By Renee Crist, ACM Collections Manager
Higher fuel prices in the years following the 1970’s oil embargos opened the door for new manufacturers offering innovative options for those seeking fuel efficient transportation. The Pulse Autocycle, designed by aircraft designer Jim Bede and built by the Owosso Motor Company from 1984 to 1990, advertised its fuel consumption at 70+ miles per gallon.
The Pulse can be described as an enclosed motorcycle with outrigger wheels attached. It seats two, one in front and one in back. The car came equipped with a 400cc air-cooled Yamaha engine with 6 speeds and chain drive. It rides on a 120″ wheel base, has a total length of 192″ and weighs approximately 1000 pounds. The car has automobile-like steering, with clutch, brakes, and gas pedal on the floor just like a car. However, the gear shift, located on the right arm rest, shifts sequentially the same as a motorcycle.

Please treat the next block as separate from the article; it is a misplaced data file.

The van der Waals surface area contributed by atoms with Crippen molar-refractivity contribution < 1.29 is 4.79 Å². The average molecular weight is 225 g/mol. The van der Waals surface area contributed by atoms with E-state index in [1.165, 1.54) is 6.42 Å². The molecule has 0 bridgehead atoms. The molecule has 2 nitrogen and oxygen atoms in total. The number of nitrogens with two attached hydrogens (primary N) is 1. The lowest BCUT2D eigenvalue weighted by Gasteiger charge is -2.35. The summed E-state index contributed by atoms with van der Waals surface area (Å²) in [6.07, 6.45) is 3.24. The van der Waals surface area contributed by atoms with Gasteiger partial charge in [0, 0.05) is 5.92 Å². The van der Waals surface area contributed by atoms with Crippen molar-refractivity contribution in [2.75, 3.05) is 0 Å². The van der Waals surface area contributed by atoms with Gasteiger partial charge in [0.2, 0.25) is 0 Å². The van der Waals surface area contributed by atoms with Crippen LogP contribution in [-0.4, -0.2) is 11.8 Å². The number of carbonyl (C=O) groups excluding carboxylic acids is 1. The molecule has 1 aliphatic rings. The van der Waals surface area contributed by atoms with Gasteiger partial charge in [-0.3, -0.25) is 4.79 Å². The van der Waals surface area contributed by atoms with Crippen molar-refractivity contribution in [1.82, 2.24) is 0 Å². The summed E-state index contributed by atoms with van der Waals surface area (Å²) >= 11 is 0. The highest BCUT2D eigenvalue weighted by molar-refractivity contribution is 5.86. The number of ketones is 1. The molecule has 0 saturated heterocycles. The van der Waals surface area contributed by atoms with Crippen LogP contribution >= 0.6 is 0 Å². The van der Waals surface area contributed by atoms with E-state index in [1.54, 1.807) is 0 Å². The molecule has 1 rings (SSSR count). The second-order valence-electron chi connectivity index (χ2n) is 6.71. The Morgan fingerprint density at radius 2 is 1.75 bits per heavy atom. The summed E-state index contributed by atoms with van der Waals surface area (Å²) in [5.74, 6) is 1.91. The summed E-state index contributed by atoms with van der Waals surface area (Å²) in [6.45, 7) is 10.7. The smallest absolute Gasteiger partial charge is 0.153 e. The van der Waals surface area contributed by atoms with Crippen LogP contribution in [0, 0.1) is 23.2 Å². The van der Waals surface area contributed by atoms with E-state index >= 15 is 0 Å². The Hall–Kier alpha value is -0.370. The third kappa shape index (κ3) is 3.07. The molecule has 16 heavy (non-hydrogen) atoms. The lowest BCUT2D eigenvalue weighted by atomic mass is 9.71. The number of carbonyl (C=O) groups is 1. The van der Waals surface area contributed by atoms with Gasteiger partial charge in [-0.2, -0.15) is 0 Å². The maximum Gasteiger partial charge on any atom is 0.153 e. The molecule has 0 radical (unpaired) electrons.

The Pulse was also referred to as a “GCRV”, or Ground Cruising Recreational Vehicle. The term describes a vehicle that has the performance and acceleration of a motorcycle engineered into a comfortable weatherproof vehicle with many of the attributes of an automobile. It rides on two automotive type wheels and tires with outriggers, each fitted with a small 8″ diameter wheel, and because only one wheel makes contact with the ground at a time, the design met United States federal regulations to be licensed and operated as a motorcycle. To operate the Pulse on the road, most states in the USA required the driver have a motorcycle endorsement on their regular driver’s license.
The first 21 manufactured by Owasso were called “Litestars”. Owosso Motor Car Company made 101 cars in 1986 and records obtained from the Lightstar/Owasso Registry indicate that #223 was manufactured in April of 1986 and titled to an owner in Pennsylvania in July of that year. Only 44 were ordered from the factory painted yellow.
There was a total of 325 Pulses built by the Owosso Motor Car Company. America’s Car Museum’s Owasso Pulse is a complete unrestored original example that is frequently an object for study by engineering and design students.